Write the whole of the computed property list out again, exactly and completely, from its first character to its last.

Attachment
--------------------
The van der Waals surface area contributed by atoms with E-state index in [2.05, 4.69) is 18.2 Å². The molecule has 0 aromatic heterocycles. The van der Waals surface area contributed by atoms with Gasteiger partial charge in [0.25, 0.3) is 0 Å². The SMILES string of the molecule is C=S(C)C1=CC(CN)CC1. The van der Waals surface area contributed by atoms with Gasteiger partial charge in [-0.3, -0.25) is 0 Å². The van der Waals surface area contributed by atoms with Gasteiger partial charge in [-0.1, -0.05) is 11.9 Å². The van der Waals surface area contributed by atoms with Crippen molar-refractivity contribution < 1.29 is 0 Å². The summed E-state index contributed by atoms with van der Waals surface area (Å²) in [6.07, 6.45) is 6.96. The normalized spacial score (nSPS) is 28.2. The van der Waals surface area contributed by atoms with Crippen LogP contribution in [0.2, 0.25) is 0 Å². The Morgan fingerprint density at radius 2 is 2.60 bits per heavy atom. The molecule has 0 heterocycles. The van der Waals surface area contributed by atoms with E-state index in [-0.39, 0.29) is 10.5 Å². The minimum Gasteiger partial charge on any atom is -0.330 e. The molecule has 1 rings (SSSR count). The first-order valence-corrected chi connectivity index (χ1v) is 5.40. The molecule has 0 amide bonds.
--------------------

The van der Waals surface area contributed by atoms with E-state index in [2.05, 4.69) is 18.2 Å². The molecule has 0 aromatic heterocycles. The van der Waals surface area contributed by atoms with Gasteiger partial charge in [0.25, 0.3) is 0 Å². The SMILES string of the molecule is C=S(C)C1=CC(CN)CC1. The van der Waals surface area contributed by atoms with Gasteiger partial charge in [-0.3, -0.25) is 0 Å². The van der Waals surface area contributed by atoms with Gasteiger partial charge in [-0.1, -0.05) is 11.9 Å². The van der Waals surface area contributed by atoms with Crippen molar-refractivity contribution < 1.29 is 0 Å². The summed E-state index contributed by atoms with van der Waals surface area (Å²) in [6.07, 6.45) is 6.96. The normalized spacial score (nSPS) is 28.2. The van der Waals surface area contributed by atoms with Crippen LogP contribution in [0.2, 0.25) is 0 Å². The Morgan fingerprint density at radius 2 is 2.60 bits per heavy atom. The molecule has 0 heterocycles. The van der Waals surface area contributed by atoms with E-state index in [-0.39, 0.29) is 10.5 Å². The minimum Gasteiger partial charge on any atom is -0.330 e. The molecule has 1 rings (SSSR count). The first-order valence-corrected chi connectivity index (χ1v) is 5.40. The molecule has 0 amide bonds.